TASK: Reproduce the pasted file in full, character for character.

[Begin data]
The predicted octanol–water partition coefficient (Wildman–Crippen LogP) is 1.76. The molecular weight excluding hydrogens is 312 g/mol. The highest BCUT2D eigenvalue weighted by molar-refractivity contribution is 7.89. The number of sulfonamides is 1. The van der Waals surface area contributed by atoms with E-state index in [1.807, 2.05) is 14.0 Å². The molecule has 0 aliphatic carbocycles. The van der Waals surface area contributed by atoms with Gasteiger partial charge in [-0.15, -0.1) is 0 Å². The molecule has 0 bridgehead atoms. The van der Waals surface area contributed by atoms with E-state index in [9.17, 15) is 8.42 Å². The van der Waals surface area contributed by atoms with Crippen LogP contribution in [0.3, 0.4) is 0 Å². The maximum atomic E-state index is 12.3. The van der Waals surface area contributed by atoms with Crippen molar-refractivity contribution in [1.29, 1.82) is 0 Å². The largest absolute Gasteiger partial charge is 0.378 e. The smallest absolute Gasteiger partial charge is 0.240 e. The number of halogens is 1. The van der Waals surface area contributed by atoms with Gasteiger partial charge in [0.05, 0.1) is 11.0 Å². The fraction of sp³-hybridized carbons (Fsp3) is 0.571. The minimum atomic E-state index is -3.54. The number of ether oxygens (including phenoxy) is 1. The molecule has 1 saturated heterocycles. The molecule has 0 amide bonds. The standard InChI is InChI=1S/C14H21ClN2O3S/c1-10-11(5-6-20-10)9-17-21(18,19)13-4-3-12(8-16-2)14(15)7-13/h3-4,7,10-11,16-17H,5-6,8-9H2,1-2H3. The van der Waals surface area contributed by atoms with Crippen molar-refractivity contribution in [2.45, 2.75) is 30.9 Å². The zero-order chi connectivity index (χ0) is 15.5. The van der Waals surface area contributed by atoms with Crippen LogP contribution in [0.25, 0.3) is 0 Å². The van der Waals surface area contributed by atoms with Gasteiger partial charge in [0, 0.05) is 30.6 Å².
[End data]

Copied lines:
The predicted octanol–water partition coefficient (Wildman–Crippen LogP) is 1.76. The molecular weight excluding hydrogens is 312 g/mol. The highest BCUT2D eigenvalue weighted by molar-refractivity contribution is 7.89. The number of sulfonamides is 1. The van der Waals surface area contributed by atoms with E-state index in [1.807, 2.05) is 14.0 Å². The molecule has 0 aliphatic carbocycles. The van der Waals surface area contributed by atoms with Gasteiger partial charge in [-0.15, -0.1) is 0 Å². The molecule has 0 bridgehead atoms. The van der Waals surface area contributed by atoms with E-state index in [9.17, 15) is 8.42 Å². The van der Waals surface area contributed by atoms with Crippen LogP contribution in [0.3, 0.4) is 0 Å². The maximum atomic E-state index is 12.3. The van der Waals surface area contributed by atoms with Crippen molar-refractivity contribution in [1.29, 1.82) is 0 Å². The largest absolute Gasteiger partial charge is 0.378 e. The smallest absolute Gasteiger partial charge is 0.240 e. The number of halogens is 1. The van der Waals surface area contributed by atoms with Gasteiger partial charge in [0.05, 0.1) is 11.0 Å². The fraction of sp³-hybridized carbons (Fsp3) is 0.571. The minimum atomic E-state index is -3.54. The number of ether oxygens (including phenoxy) is 1. The molecule has 1 saturated heterocycles. The molecule has 0 amide bonds. The standard InChI is InChI=1S/C14H21ClN2O3S/c1-10-11(5-6-20-10)9-17-21(18,19)13-4-3-12(8-16-2)14(15)7-13/h3-4,7,10-11,16-17H,5-6,8-9H2,1-2H3. The van der Waals surface area contributed by atoms with Crippen molar-refractivity contribution in [2.45, 2.75) is 30.9 Å². The zero-order chi connectivity index (χ0) is 15.5. The van der Waals surface area contributed by atoms with Crippen LogP contribution in [0.25, 0.3) is 0 Å². The van der Waals surface area contributed by atoms with Gasteiger partial charge in [0, 0.05) is 30.6 Å².